The Harz is a mountain range that has the highest elevations in Northern Germany. It forms a part of the southernmost edge of the North German Plain, across which it rises from west to east. The range is about 92 kilometres (57 mi) long, with a maximum width of 60 kilometres (37 mi). Its highest point is the Brocken, its northernmost summit.
The region is also known for its abundant wildlife, including many rare species of birds and mammals. The Harz National Park, which covers about a third of the area, is a popular destination for hikers and tourists.
The Harz is famous for its forests and for the many walking and hiking trails that criss-cross the range. It is also popular with climbers and there are several hundred climbing routes up the various peaks. In winter, the higher parts of the range are popular with skiers.
The mountains are thought to have been formed around 250 million years ago, when an ancient ocean floor was thrust up by tectonic activity. The resulting rock formations are made up of a type of granite known as Buntsandstein (literally “colourful sandstone”).
The name “Harz” is thought to derive from the German word “Herz” (heart), which was used to describe the shape of the mountains. Another theory is that it comes from the Old High German word “Hart” meaning “hard” or “stony”.
The Harz has a long history of mining, dating back to the Bronze Age. In the Middle Ages, many of the mines were worked by teams of horses known as “Pferdegespanne”. These teams were used to haul coal and other minerals out of the mines. Many of the old mining tunnels and shafts can still be seen today.
The region was once a centre of the textile industry, with many mills and factories making cloth and other textile products. However, this industry declined in the late 20th century and today, only a few small businesses remain.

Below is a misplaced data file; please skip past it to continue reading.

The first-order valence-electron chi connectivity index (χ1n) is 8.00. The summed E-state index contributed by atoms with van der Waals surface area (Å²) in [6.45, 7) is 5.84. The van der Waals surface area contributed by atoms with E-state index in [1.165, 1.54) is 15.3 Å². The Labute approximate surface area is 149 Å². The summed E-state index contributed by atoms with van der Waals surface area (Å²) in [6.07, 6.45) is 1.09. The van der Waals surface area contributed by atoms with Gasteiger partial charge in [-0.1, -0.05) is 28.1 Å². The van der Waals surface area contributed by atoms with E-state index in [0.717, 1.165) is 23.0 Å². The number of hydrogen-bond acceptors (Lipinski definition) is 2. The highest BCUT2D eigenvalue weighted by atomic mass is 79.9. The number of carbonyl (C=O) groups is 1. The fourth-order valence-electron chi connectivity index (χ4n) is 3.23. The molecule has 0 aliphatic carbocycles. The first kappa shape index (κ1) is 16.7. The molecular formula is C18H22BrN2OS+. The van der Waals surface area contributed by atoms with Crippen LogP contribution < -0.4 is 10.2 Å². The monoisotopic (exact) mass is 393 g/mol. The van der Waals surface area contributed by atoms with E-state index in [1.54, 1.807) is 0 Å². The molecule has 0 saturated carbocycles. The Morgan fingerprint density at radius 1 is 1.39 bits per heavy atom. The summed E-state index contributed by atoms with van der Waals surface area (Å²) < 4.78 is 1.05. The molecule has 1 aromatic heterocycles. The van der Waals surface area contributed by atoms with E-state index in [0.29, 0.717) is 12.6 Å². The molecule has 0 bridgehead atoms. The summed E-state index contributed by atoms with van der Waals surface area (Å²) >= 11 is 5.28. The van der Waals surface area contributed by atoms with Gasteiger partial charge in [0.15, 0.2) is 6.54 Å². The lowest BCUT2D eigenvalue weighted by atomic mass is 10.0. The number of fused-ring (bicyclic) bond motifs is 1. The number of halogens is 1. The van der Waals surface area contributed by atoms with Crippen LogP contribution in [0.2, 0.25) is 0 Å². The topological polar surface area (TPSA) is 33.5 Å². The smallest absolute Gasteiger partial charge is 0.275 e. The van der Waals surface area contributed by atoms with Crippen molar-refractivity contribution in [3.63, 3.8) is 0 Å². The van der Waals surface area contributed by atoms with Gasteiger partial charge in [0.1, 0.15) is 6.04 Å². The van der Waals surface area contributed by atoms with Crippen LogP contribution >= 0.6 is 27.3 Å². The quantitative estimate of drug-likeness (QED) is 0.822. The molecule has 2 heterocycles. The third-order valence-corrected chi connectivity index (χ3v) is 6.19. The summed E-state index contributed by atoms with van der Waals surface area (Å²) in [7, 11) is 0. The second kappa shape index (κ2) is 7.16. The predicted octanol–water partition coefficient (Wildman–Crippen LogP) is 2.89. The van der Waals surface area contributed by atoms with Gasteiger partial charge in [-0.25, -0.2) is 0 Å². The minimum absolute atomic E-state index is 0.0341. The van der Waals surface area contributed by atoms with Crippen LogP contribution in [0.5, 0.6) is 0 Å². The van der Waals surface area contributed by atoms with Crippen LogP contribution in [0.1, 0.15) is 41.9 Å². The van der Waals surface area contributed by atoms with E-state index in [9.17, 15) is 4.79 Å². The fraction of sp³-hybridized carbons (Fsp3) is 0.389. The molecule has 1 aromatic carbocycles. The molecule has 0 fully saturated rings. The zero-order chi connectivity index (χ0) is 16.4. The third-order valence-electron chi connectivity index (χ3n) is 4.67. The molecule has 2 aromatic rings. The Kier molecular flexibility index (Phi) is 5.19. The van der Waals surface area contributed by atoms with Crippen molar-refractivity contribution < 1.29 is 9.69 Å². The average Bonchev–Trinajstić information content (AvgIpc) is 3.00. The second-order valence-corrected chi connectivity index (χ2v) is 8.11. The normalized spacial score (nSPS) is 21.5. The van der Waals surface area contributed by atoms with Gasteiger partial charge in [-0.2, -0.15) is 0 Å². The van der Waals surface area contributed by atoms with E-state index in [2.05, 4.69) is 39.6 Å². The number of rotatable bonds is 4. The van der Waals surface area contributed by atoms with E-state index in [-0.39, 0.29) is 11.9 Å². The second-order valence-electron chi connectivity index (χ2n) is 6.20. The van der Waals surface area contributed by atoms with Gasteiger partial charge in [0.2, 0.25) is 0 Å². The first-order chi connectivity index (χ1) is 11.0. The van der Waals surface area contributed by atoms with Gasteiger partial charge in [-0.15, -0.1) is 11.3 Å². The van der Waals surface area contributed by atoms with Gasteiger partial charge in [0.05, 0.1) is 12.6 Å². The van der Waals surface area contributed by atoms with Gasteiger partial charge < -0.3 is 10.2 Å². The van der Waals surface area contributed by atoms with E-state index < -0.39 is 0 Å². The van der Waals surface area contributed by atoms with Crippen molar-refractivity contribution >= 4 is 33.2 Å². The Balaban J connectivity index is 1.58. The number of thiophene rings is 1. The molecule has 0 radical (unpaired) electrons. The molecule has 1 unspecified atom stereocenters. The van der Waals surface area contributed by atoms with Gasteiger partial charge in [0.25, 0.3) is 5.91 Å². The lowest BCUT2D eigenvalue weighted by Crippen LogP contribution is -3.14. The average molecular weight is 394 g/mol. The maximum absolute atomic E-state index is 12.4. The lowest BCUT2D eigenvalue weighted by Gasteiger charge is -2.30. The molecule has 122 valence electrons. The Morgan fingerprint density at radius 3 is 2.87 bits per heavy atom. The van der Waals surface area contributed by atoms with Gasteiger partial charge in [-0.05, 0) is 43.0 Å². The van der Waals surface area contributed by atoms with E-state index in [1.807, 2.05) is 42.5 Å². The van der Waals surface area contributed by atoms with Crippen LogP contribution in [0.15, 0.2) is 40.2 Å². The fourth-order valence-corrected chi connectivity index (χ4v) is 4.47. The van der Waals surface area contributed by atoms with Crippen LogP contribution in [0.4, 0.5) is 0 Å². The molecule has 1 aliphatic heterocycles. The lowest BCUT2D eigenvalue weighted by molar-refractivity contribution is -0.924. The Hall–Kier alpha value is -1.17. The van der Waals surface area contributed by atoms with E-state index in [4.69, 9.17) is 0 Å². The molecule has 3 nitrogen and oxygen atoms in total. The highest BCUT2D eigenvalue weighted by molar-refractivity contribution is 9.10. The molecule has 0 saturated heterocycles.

Tourism is now the main source of income for the region and the number of visitors has been steadily increasing in recent years. The most popular time to visit the Harz is in the spring, when the forests are full of wildflowers. Autumn is also a popular time, as the trees change colour and the air is full of the scent of pine needles.
There are many different ways to explore the Harz mountains. Walking and hiking are, of course, the most popular activities. However, there are also several hundred kilometres of mountain biking trails, as well as a number of ski resorts. The Harz mountains are also home to a number of cable cars and chairlifts, which provide access to the higher parts of the range.
The Harz National Park covers about a third of the range. The Silver Road (German: Silberstraße) runs along the southern edge of the Harz, from Goslar via Clausthal-Zellerfeld, Altenau and Torfhaus to Bad Harzburg.
The most common way to get around the Harz is by car or bus. However, there are also a number of tourist railways, which are particularly popular with visitors from abroad. The Harz Mountain Railway (German: Harzer Schmalspurbahnen) runs from Wernigerode to Brocken, while the Selke Valley Railway (German: Selketalbahn) runs from Eisfeld to Alexisbad.
The Harz has a long and rich history. It was once the centre of the Germanic world and the site of many important events, such as the Battle of Weserübung, which took place in the Harz during the Second World War.
There are also a number of historic towns and villages to explore, such as Wernigerode, Goslar and Quedlinburg.
FAQ about the Harz mountains:
There are many pretty little towns in this area. Some of them are Quedlinburg, Wernigerode, Bad Lauterberg and Goslar.
During the autumn months all the trees have beautiful red and golden colours which makes the whole experience just a little more special.
The highest mountain in the Harz is the Brocken. It has a height of 1141 metres.